The birdwatcher at home

I had walked these fields as a child. First with sharp eyes straining to pick out smudges on the landscape, or to find names for things that moved. Then, with field glasses, I enjoyed the Ashy-crowned Finch-larks and the Paddyfield Pipits, and the Red-wattled Lapwing’s broken-wing charade to lead the inquisitive Marsh Harrier away from its nest. And now, armed with video camera, and with wife for amanuensis, I stroll the fields exactly as I did as a child.

A jumbo-size problem

“Tusker!”

The cry stopped the safari vehicle in its tracks. About 20 tourists gawked at the picture of splendour, like a dark raincloud in a starless sky, chomping on shoots in a grassy verge beside the bamboo forest.

On our drive through Nagarahole National Park, we had spotted Elephas maximus earlier in the day, but each time we had cried “Elephant!” at females and young adults.

Before you lynch me for my male chauvinism, consider this: For the last two decades or so, the population of the Asian elephant has been destablised by rampant poaching. Several gangs and politicians were involved in this insidious plunder of the forests and the bloodless killing of thousands of bull elephants for their ivory. But the most notorious was Veerappan, a wiry bandit with a big moustache and a penchant for abducting and murdering over 100 hostages. Add to this encroachment and habitat destruction, particularly in the form of development and non-subsistence agriculture along the critical ‘elephant migration corridors’ between areas of human habitation and designated forest areas.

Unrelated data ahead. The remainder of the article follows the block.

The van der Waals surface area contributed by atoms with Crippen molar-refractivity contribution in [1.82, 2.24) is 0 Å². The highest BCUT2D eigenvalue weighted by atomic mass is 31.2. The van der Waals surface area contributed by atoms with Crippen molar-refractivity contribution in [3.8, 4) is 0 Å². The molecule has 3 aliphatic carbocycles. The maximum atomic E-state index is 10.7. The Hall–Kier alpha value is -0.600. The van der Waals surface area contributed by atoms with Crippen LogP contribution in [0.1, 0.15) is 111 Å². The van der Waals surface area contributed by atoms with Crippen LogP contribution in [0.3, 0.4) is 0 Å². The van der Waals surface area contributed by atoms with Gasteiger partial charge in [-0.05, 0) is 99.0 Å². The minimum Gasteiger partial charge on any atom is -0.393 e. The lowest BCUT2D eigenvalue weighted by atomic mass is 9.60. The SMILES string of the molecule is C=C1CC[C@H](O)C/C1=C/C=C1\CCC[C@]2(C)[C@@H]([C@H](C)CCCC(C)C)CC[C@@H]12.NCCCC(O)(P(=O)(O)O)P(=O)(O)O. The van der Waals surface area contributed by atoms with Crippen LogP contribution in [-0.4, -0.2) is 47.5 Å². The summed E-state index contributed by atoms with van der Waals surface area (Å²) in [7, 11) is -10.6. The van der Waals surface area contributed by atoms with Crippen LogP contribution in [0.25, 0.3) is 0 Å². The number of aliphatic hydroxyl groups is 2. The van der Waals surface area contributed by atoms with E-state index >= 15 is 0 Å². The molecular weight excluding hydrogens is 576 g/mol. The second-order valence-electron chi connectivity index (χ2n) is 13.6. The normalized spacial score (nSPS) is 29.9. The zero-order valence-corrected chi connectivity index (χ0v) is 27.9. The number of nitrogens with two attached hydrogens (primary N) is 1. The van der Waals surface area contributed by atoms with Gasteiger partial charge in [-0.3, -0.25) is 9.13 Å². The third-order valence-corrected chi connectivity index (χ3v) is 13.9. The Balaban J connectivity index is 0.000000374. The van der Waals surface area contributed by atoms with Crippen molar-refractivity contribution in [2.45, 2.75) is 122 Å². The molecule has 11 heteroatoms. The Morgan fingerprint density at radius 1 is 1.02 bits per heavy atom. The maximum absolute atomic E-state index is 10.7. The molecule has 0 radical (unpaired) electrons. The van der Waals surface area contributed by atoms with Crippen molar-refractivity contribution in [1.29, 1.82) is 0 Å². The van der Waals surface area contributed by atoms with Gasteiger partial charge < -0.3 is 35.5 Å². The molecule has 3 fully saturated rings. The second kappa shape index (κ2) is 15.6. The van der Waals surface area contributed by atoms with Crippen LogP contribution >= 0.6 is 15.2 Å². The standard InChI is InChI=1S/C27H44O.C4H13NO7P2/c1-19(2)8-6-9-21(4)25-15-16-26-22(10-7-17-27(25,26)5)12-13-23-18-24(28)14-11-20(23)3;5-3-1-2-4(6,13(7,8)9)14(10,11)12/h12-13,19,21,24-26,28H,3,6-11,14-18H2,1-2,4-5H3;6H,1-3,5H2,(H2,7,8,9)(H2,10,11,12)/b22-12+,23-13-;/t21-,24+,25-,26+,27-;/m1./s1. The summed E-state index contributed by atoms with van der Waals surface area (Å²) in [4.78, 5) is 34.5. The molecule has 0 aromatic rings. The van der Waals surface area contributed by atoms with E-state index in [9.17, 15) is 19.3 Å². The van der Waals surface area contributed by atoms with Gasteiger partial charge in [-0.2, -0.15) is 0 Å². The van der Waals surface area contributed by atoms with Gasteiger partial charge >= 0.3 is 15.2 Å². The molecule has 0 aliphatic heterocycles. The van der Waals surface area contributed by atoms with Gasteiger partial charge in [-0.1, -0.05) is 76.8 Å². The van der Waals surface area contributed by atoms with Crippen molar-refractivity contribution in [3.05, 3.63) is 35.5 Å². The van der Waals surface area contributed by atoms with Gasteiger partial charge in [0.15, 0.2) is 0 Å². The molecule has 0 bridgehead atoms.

Apart from wiping out the sandalwood forests in which the elephant has its home, Veerappan is blamed for killing over 2,000 tuskers – big bulls with tusks measuring five to six feet in length and weighing nearly a hundred kilograms each. With many of the alpha males gone, the Asian elephant’s gene pool started to degenerate alarmingly. Herds, led by matriarchs, had fewer and fewer males. Even with Veerappan’s death at the hands of a police task force in October 2004, the poaching of elephants has not ended. His evil empire has fallen into the hands of smaller, more obscure gangs. Today, there are only about 50,000 Asian elephants across the species’ range, with several races already extinct.

Project Elephant, a state-funded conservation campaign, was kicked off by India’s Department of Environment and Forests in 1991-92, but without the stellar patronage that Project Tiger received (championed as it was by none less than Indira Gandhi) in 1972. Human-animal conflict is also a big reason for the pachyderm’s decline. In the sensitive borders between farmland and forests, which only humans recognise, farmers fearing damage to their crop – paddy, sugarcane, banana and wheat – often poison the animals where shooting them is illegal.

And so, heedless to this tale of struggle and survival, here was a tusker powdering himself with red dust after his evening bath, chewing cud and ignoring the chattery tourists popping flashbulbs at him.